Identification of on-farm recorded data for the prediction of disease in dairy cattle
Smith, Grace Louise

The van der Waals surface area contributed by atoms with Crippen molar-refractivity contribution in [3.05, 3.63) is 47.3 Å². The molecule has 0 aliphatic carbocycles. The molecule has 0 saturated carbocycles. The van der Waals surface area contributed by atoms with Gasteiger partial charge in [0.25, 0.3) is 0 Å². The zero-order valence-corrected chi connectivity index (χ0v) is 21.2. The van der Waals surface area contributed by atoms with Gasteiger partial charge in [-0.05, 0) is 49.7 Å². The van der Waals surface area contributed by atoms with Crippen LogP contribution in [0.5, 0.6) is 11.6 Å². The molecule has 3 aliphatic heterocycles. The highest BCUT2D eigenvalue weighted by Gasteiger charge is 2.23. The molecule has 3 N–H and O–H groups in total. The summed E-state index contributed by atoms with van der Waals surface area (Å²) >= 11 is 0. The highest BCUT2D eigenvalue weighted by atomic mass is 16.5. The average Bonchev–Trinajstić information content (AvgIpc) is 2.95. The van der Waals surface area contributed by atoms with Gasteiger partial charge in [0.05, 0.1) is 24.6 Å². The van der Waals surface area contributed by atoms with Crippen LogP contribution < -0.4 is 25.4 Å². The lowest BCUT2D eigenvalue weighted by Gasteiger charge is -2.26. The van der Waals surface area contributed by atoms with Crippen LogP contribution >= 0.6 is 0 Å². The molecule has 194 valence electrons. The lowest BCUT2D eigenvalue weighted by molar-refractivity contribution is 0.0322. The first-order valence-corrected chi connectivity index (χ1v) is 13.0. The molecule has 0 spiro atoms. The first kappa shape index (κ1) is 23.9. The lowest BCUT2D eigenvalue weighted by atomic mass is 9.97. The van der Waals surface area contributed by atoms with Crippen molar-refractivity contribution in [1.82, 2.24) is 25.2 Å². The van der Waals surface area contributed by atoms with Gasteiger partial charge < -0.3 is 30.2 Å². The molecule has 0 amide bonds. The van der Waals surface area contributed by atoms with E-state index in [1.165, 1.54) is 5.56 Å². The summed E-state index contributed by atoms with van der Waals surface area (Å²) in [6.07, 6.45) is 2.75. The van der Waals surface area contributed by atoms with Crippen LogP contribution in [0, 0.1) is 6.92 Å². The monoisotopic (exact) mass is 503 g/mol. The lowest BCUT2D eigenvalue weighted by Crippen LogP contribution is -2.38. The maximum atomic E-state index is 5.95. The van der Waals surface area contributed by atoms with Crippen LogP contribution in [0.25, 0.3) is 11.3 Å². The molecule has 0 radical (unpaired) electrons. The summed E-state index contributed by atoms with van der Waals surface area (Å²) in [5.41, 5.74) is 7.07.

Identification of cows at increased disease risk during the transition period is necessary to reduce the negative economic impact of disease and to improve animal welfare. Although timely identification of at-risk cows is a vital component of health management, it is challenging in modern dairy herds, where staff manage an increasing number of cattle. The consequent reduction in time available for individual animal observation has created a need for the development of decision support tools which facilitate individual cow monitoring. However, uncertainty exists as to which measurable traits best reflect cow health status, especially in the dry and transition periods where little monitoring of individual cows is performed. Therefore, the objectives of this project were 1) to quantify the effect of early lactation disease on productivity 2) to identify variables of routinely recorded herd data which could be used for disease prediction or as risk factors for disease and 3) to assess the feasibility of using such indicators in predictive disease modelling. Retrospective analyses were performed on 482 cow-lactations from the Langhill herd of Holstein cattle. Cow-lactations were assigned to 1 of 4 health groups based on disease incidence in the first 30 days of lactation. These groups were no clinical disease (NCD; n = 335, reproductive (REP; n = 77) (which included cases of retained placenta and metritis), subclinical mastitis (SCM; n = 53) (determined by somatic cell counts) and metabolic (MET; n = 17) (which included cases of displaced abomasum, ketosis, hypomagnesaemia and hypocalcaemia). The data were analysed using descriptive statistics, mixed models, and generalised linear mixed models, with a logit link, in SAS 9.3 and GenStat 16. There were significant differences in average milk yield between health groups throughout lactation. In the first 30 days of lactation, NCD cows had significantly higher (p<0.01) daily milk yield than either REP, SCM or MET cows. Days to first observed heat and first service were significantly higher in MET cows than all other groups (p<0.01) and was extended by 27 days compared to NCD cows. No difference existed between services per conception or calving interval across all groups however the 100 day in-calf rate was reduced amongst cows with disease compared to cows without disease. Preceding disease, milk yield at dry-off and the ratio of energy corrected milk to body energy content were found to be significantly different between health groups; both measures were significantly higher in SCM cows compared to REP and MET cows. Additionally, in the first 15 days of the dry period preceding disease diagnoses, REP cows had a significantly (p=0.02) greater rate of change in body energy content than NCD cows; -18.3±7.44 MJ per day vs. 0.6±5.11 MJ per day, respectively. Overall change in body energy content between dry off and calving was significantly greater (p<0.001) in REP cows than both NCD and SCM cows. The predictive ability of candidate indicators identified as being significantly different between health groups was assessed using further statistical analysis. The distribution of each candidate indicator was investigated before Pearson and Spearman correlation tests were used to quantify the relationships between indicators. Single candidate models, employing generalised linear mixed modelling with random effect for cow, were used to test the effect of each candidate indicator on each response measure (health group). Dry period length, change in live weight and body energy content across the dry period, condition score and body energy content at dry off and the rate of change in body energy content in the first 15 days of lactation were significant predictors (p<0.05) of reproductive disorders while the year of calving and live weight at calving were significant predictors (p<0.05) of subclinical mastitis when included in single candidate models. Multivariate models for each of the disease response measures (REP, SCM and MET) were developed using combinations of the candidate indicators as explanatory variables. Despite some highly significant relationships between the candidate indicator variables and response measures, the multivariate models developed do not currently have potential to predict risk of disease at an acceptable level of accuracy, as very few significant effects were found. This can be explained by the large individual cow variance components and a low incidence of disease in the current data set. Future research should focus on tracking candidate indicator data in individual cows with a view to establishing a baseline for each cow. This would allow each cow to be used as its own control, with deviations from the normal indicating potential disease challenge. This study has demonstrated that early lactation disease has both short- and long-term effects on productivity. Further, routine measures of herd data including body weight and body condition score, recorded in the dry period have been shown to be significantly different between cows of different disease status in the subsequent lactation. This study has shown that disease in early lactation has serious consequences for the productivity of dairy cattle and has shown the potential for predicting the risk of disease in the transition period in dairy cows. However, further work is needed with larger datasets and in different herds to develop greater accuracy in prediction.